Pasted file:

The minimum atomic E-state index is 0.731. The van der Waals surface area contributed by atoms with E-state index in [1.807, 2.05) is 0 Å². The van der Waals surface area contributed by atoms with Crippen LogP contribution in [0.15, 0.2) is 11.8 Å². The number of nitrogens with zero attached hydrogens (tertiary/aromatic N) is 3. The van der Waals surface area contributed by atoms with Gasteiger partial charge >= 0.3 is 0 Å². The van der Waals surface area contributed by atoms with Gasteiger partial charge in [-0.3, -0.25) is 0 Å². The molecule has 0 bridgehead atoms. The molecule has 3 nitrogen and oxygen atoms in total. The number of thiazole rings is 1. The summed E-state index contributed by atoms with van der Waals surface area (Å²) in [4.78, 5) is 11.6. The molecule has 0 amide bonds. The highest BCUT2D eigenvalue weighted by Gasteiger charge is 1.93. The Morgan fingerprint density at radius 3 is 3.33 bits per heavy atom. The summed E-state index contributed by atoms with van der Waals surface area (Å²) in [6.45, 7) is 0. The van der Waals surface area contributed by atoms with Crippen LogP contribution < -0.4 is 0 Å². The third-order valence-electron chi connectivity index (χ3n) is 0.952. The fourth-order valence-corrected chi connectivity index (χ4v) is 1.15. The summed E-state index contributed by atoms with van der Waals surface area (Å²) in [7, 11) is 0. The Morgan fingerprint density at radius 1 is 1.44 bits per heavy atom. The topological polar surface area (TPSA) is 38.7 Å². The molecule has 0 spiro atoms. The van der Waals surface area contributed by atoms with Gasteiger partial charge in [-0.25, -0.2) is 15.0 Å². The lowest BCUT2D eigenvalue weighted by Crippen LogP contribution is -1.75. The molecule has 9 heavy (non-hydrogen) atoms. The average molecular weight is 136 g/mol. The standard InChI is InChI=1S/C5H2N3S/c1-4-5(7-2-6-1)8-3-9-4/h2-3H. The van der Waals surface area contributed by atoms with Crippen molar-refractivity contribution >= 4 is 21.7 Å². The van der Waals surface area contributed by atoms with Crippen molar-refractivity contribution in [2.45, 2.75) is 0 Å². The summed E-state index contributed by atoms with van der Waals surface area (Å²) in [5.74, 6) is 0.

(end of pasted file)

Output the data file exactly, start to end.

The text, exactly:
The minimum atomic E-state index is 0.731. The van der Waals surface area contributed by atoms with E-state index in [1.807, 2.05) is 0 Å². The van der Waals surface area contributed by atoms with Crippen LogP contribution in [0.15, 0.2) is 11.8 Å². The number of nitrogens with zero attached hydrogens (tertiary/aromatic N) is 3. The van der Waals surface area contributed by atoms with Gasteiger partial charge >= 0.3 is 0 Å². The van der Waals surface area contributed by atoms with Gasteiger partial charge in [-0.3, -0.25) is 0 Å². The molecule has 0 bridgehead atoms. The molecule has 3 nitrogen and oxygen atoms in total. The number of thiazole rings is 1. The summed E-state index contributed by atoms with van der Waals surface area (Å²) in [4.78, 5) is 11.6. The molecule has 0 amide bonds. The highest BCUT2D eigenvalue weighted by Gasteiger charge is 1.93. The Morgan fingerprint density at radius 3 is 3.33 bits per heavy atom. The summed E-state index contributed by atoms with van der Waals surface area (Å²) in [6.45, 7) is 0. The van der Waals surface area contributed by atoms with Crippen LogP contribution < -0.4 is 0 Å². The third-order valence-electron chi connectivity index (χ3n) is 0.952. The fourth-order valence-corrected chi connectivity index (χ4v) is 1.15. The summed E-state index contributed by atoms with van der Waals surface area (Å²) in [7, 11) is 0. The Morgan fingerprint density at radius 1 is 1.44 bits per heavy atom. The topological polar surface area (TPSA) is 38.7 Å². The molecule has 0 spiro atoms. The van der Waals surface area contributed by atoms with Gasteiger partial charge in [-0.25, -0.2) is 15.0 Å². The lowest BCUT2D eigenvalue weighted by Crippen LogP contribution is -1.75. The molecule has 9 heavy (non-hydrogen) atoms. The average molecular weight is 136 g/mol. The standard InChI is InChI=1S/C5H2N3S/c1-4-5(7-2-6-1)8-3-9-4/h2-3H. The van der Waals surface area contributed by atoms with Crippen molar-refractivity contribution >= 4 is 21.7 Å². The van der Waals surface area contributed by atoms with Crippen molar-refractivity contribution in [2.45, 2.75) is 0 Å². The summed E-state index contributed by atoms with van der Waals surface area (Å²) in [5.74, 6) is 0.